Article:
Brad Lomax and his brother Glenn. Photo provided by Leroy Moore. Fair use.

Bradford (Brad) Clyde Lomax (September 13, 1950 – August 24, 1984) was a disability rights advocate and a member of the Black Panther Party. He was a founder of the East Oakland Center for Independent Living sponsored by the Black Panthers, and a noted member of the "504 sit-ins" in 1977 to pressure the U.S. Government to implement Section 504 of the Rehabilitation Act of 1973.

Lomax was born September 13, 1950 in Philadelphia, to Katie Lee Bell (Lomax) and Joseph Randall Lomax. After graduating high school in 1968, Lomax attended Howard University. He began falling as he walked, and learned that he had multiple sclerosis. As the disease progressed, he began using a wheelchair. 2

After moving to Oakland, he learned about the Center for Independent Living (CIL) in Berkeley. In 1975, he approached the director of the CIL, Ed Roberts, and proposed founding the East Oakland CIL, supported by the Black Panthers.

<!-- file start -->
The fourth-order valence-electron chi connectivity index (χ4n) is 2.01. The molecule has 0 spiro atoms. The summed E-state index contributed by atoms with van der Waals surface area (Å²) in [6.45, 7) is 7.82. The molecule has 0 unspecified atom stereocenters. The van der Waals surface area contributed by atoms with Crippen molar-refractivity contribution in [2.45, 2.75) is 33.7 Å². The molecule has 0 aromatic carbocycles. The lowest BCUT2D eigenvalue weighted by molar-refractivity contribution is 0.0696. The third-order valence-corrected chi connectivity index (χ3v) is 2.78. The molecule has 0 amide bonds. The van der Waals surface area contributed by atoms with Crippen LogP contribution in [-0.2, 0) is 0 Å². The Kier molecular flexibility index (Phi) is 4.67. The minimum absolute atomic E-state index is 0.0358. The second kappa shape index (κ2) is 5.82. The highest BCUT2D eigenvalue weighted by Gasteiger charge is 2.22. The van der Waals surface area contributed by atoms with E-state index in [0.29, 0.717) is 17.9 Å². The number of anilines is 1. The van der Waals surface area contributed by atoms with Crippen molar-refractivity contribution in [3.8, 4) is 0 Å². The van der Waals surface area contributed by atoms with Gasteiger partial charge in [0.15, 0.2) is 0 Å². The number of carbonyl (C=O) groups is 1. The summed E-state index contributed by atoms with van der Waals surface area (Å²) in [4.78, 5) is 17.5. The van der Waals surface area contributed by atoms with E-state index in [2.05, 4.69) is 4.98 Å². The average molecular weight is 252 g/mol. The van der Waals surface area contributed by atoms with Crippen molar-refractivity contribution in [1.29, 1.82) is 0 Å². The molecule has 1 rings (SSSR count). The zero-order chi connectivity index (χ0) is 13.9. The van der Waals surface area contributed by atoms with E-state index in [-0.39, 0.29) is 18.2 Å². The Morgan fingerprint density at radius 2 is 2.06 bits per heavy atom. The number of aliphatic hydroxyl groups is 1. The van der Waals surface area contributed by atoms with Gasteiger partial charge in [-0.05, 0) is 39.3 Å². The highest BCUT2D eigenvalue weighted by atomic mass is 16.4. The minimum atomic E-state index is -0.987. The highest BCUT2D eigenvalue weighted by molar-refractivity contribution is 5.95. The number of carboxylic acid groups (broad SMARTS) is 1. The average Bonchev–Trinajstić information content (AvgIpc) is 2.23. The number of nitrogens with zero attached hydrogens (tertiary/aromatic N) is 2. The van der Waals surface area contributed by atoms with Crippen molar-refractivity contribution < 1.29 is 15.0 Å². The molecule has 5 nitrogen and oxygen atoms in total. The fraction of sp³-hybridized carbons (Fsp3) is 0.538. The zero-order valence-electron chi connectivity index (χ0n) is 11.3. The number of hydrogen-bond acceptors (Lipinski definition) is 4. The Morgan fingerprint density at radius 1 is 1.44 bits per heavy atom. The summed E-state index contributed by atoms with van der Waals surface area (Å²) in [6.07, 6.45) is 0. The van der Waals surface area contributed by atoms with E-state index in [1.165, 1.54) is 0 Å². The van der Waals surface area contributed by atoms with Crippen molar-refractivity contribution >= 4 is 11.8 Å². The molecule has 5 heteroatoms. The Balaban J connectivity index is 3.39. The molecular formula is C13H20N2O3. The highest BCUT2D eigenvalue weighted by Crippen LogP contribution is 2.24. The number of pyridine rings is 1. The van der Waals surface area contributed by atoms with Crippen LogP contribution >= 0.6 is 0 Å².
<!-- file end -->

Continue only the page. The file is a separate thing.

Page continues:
After the federal government dragged its feet on implementing Section 504 of the Rehabilitation Act, protests began at various federal buildings around the country on April 5, 1977. In San Francisco, they occupied the 4th floor of the building. While many of the other protests ended in a few days, in San Francisco they stayed for 26 days. As the occupation continued, various groups provided support, and the Black Panthers provided daily hot meals. 3

The leaders decided to draw further national attention to the problem by traveling to Washington—not an easy thing as most transportation was not accessible. They protested outside federal buildings, held candle-light vigils outside the home of Housing, Education and Welfare Secretary Joseph Califano (who was the one who needed to sign the regulations), and even protested outside President Jimmy Carter's church. 3

Califano signed the regulations on April 28, 1977.

Lomax died August 24, 1984, from complications of multiple sclerosis.

Links and References

  1. Brad Lomax: Disability Rights in Black 2020 National Disability Rights Network
  2. Overlooked No More: Brad Lomax, a Bridge Between Civil Rights Movements New York Times July 8, 2020
  3. 504 Sit-In on Wikipedia